As I previously posted, in British Columbia there is no ‘cap’ on non-pecuniary damages (compensation for pain and suffering and loss of enjoyment of life) when a victim successfully sues for harm caused as a result of sexual abuse.
So what compensation is a victim of abuse entitled to for non-pecuniary loss? Recently a case was released by the BC Supreme Court, Victoria Registry, discussing this area of the law. In this case (CCB v. IB) the Plaintiff succeeded in a civil suit for damages as a result of sexual abuse. The trial focused of quantum of damages.
The Defendant was the Plaintiff’s natural father. The abuse lasted for about 5 years when the Plaintiff was aged 5-9. The father was criminally convicted and served time in prison. The Plaintiff sued and was awarded close to $600,000 in total damages including $250,000 for her non-pecuniary loss.
One factor that is focused on in these claims is the severity and duration of the abuse. I won’t repeat the facts here but the nature of the absue is set out at paragraph 8 of the reasons for judgement. The plaintiff suffered harm as a result of the abuse. She was, however, described as ‘resourceful‘ and ‘resilient‘ and had ‘a good prognosis for recovery from many of the effects of her traumatic, parentified and neglectful early life experiences with her father‘.
Madam Justice Gray made the following findings with respect to the Plaintiff’s injuries and prognosis:
 I accept the opinions of Drs. Mills and Pullyblank described above. In summary, I find that the defendant’s abuse of the plaintiff has caused her the following:
(a) Generalized Anxiety Disorder, including additional features of trauma (including nightmares about the abuse and heightened trauma), phobia, and obsessive-compulsiveness/perfectionism;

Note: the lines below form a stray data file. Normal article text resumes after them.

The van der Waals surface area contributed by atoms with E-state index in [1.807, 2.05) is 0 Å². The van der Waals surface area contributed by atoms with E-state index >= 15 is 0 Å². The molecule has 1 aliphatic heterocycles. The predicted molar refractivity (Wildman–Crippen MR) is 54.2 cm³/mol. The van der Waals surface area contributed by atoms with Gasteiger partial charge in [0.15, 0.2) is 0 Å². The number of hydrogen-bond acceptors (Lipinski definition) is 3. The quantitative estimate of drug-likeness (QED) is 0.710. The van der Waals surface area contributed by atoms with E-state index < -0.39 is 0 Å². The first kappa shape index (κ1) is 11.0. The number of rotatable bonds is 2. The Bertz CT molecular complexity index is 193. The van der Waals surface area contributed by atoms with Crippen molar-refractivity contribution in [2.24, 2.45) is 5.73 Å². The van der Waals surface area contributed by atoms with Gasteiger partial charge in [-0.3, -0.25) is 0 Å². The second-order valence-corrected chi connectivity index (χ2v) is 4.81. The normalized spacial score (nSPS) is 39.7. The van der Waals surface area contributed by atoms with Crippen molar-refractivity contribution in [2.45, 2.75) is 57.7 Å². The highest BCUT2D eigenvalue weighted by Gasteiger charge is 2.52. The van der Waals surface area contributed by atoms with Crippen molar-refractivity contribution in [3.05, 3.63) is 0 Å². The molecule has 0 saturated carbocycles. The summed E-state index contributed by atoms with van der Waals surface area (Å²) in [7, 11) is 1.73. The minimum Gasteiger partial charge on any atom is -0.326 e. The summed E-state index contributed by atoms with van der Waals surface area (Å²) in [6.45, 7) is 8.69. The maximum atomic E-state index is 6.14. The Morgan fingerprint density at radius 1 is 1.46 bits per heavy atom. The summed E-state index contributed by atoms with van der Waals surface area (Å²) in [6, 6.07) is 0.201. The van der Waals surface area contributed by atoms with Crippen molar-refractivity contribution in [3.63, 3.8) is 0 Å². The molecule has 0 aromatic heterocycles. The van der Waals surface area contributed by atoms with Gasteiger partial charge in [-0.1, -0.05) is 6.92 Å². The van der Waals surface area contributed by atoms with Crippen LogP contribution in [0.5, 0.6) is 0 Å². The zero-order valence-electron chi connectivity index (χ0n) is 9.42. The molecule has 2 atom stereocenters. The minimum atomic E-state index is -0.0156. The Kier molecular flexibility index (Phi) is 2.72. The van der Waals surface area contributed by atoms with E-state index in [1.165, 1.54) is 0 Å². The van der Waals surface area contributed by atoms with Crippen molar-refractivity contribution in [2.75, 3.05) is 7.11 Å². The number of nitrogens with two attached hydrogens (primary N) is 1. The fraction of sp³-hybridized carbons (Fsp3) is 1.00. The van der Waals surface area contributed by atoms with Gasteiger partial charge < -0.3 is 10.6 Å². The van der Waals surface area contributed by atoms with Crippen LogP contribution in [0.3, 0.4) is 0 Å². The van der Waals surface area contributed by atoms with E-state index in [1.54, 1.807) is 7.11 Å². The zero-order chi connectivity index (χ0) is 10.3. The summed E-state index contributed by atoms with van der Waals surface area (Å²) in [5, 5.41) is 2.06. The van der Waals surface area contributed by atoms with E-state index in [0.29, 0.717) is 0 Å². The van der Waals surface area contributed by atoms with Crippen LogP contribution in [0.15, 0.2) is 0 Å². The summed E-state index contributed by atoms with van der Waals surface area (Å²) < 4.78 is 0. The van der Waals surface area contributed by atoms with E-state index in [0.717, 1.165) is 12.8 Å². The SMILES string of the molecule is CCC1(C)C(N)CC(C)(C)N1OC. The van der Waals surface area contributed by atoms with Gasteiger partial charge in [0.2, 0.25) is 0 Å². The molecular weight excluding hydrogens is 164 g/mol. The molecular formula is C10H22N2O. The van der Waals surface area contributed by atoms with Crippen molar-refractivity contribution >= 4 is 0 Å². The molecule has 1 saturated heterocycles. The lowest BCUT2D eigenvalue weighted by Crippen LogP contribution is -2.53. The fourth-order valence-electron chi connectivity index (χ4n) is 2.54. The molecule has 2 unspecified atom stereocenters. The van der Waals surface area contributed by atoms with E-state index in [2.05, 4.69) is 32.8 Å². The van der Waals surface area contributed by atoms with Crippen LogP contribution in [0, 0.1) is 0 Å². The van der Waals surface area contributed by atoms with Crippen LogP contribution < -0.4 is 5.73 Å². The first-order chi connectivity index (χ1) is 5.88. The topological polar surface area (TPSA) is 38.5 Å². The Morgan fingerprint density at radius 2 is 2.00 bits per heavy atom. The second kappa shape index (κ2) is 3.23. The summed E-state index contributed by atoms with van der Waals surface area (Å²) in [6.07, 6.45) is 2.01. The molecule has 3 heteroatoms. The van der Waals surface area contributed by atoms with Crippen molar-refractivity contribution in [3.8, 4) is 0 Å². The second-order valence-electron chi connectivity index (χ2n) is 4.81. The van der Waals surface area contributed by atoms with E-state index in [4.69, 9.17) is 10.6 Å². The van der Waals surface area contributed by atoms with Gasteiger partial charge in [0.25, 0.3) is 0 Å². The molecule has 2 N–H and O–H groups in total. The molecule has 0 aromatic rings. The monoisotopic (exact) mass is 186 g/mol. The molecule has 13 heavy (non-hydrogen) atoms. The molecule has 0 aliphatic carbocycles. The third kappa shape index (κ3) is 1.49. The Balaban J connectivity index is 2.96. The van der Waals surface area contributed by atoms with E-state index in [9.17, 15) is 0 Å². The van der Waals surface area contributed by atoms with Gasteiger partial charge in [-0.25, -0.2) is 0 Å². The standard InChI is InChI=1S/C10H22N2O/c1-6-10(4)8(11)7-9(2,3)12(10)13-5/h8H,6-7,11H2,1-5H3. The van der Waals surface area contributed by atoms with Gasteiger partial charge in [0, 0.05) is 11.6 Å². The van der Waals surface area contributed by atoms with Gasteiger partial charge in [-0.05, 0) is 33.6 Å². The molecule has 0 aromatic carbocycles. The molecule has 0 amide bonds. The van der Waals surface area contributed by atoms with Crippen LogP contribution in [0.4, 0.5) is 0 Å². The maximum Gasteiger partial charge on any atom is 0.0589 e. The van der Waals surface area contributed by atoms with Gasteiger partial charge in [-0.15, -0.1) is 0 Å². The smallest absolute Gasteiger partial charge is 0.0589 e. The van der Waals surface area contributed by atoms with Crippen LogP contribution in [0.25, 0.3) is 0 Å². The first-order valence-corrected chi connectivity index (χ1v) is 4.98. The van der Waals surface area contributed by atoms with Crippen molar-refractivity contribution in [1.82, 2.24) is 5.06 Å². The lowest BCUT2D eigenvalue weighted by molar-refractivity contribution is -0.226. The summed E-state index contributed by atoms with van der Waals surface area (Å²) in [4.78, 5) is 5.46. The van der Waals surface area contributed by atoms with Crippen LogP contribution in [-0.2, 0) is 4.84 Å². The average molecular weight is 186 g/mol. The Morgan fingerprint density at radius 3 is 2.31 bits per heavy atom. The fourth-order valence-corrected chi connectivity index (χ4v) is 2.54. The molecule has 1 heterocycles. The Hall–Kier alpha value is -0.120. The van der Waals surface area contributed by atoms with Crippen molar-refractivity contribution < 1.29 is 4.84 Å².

(b) depression and intrusive thoughts about the abuse;
(c) lack of trust in others and lowered self-esteem;
(d) educational underachievement, particularly in reading and math, which has so far resulted in a one to two year delay in her educational progression and may result in an inability to meet the potential she would have had without the abuse.
 The plaintiff is described as resilient, and with proper assistance, her prognosis for increasing her education is good. She is likely to suffer flare-ups of psychological symptoms, and is at risk for future mental health problems.
In valuing the Plaintiff’s non-pecuniary damages at $250,000 the Court reviewed a handful of useful precedents and provided the following helpful comments:
 In the leading case Y.(S.) v. C.( F.G.) , (1996), 26 B.C.L.R. (3d) 155,  1 W.W.R. 229 (C.A.), the British Columbia Court of Appeal stated that the application of the “cap” on non-pecuniary damage awards set out by the Supreme Court of Canada in the trilogy Andrews v. Grand & Toy Alberta Ltd., ,  2 S.C.R. 229, 83 D.L.R. (3d) 452, Arnold v. Teno,  2 S.C.R. 287, 83 D.L.R. (3d) 609, and Thornton v. School District no. 57 (Prince George),  2 S.C.R. 267, 83 D.L.R. 480, is not appropriate for intentional torts of a quasi-criminal nature, such as sexual abuse.
 Because Y.(S.) lifted the cap on non-pecuniary damages in sexual abuse cases, the case law prior to Y.(S.) is of limited assistance.